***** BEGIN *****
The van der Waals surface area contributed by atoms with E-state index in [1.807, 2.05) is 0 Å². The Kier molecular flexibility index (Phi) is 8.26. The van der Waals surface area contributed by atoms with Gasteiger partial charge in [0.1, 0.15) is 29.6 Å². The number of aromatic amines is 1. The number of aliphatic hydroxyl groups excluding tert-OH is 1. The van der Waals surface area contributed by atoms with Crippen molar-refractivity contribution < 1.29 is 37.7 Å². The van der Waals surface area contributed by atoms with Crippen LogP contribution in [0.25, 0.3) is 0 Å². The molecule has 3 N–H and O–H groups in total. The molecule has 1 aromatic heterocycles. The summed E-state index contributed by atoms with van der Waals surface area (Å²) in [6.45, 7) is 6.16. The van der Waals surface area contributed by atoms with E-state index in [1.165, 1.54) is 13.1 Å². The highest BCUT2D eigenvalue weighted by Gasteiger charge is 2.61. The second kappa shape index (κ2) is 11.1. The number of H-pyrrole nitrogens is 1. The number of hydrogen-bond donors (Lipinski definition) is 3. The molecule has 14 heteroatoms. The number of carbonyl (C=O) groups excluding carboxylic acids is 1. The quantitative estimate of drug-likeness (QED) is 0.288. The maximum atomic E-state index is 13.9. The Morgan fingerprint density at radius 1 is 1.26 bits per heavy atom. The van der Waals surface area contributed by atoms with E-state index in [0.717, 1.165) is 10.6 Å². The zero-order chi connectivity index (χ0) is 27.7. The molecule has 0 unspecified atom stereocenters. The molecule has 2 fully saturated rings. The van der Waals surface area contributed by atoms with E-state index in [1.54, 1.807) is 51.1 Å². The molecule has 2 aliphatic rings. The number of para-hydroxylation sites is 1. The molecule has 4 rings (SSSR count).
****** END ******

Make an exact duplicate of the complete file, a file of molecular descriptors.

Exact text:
The van der Waals surface area contributed by atoms with E-state index in [1.807, 2.05) is 0 Å². The Kier molecular flexibility index (Phi) is 8.26. The van der Waals surface area contributed by atoms with Gasteiger partial charge in [0.1, 0.15) is 29.6 Å². The number of aromatic amines is 1. The number of aliphatic hydroxyl groups excluding tert-OH is 1. The van der Waals surface area contributed by atoms with Crippen molar-refractivity contribution < 1.29 is 37.7 Å². The van der Waals surface area contributed by atoms with Crippen LogP contribution in [0.25, 0.3) is 0 Å². The molecule has 3 N–H and O–H groups in total. The molecule has 1 aromatic heterocycles. The summed E-state index contributed by atoms with van der Waals surface area (Å²) in [6.45, 7) is 6.16. The van der Waals surface area contributed by atoms with E-state index in [1.165, 1.54) is 13.1 Å². The highest BCUT2D eigenvalue weighted by Gasteiger charge is 2.61. The second kappa shape index (κ2) is 11.1. The number of H-pyrrole nitrogens is 1. The number of hydrogen-bond donors (Lipinski definition) is 3. The molecule has 14 heteroatoms. The number of carbonyl (C=O) groups excluding carboxylic acids is 1. The quantitative estimate of drug-likeness (QED) is 0.288. The maximum atomic E-state index is 13.9. The Morgan fingerprint density at radius 1 is 1.26 bits per heavy atom. The van der Waals surface area contributed by atoms with E-state index in [0.717, 1.165) is 10.6 Å². The zero-order chi connectivity index (χ0) is 27.7. The molecule has 0 unspecified atom stereocenters. The molecule has 2 fully saturated rings. The van der Waals surface area contributed by atoms with E-state index in [1.54, 1.807) is 51.1 Å². The molecule has 2 aliphatic rings. The number of para-hydroxylation sites is 1. The molecule has 4 rings (SSSR count).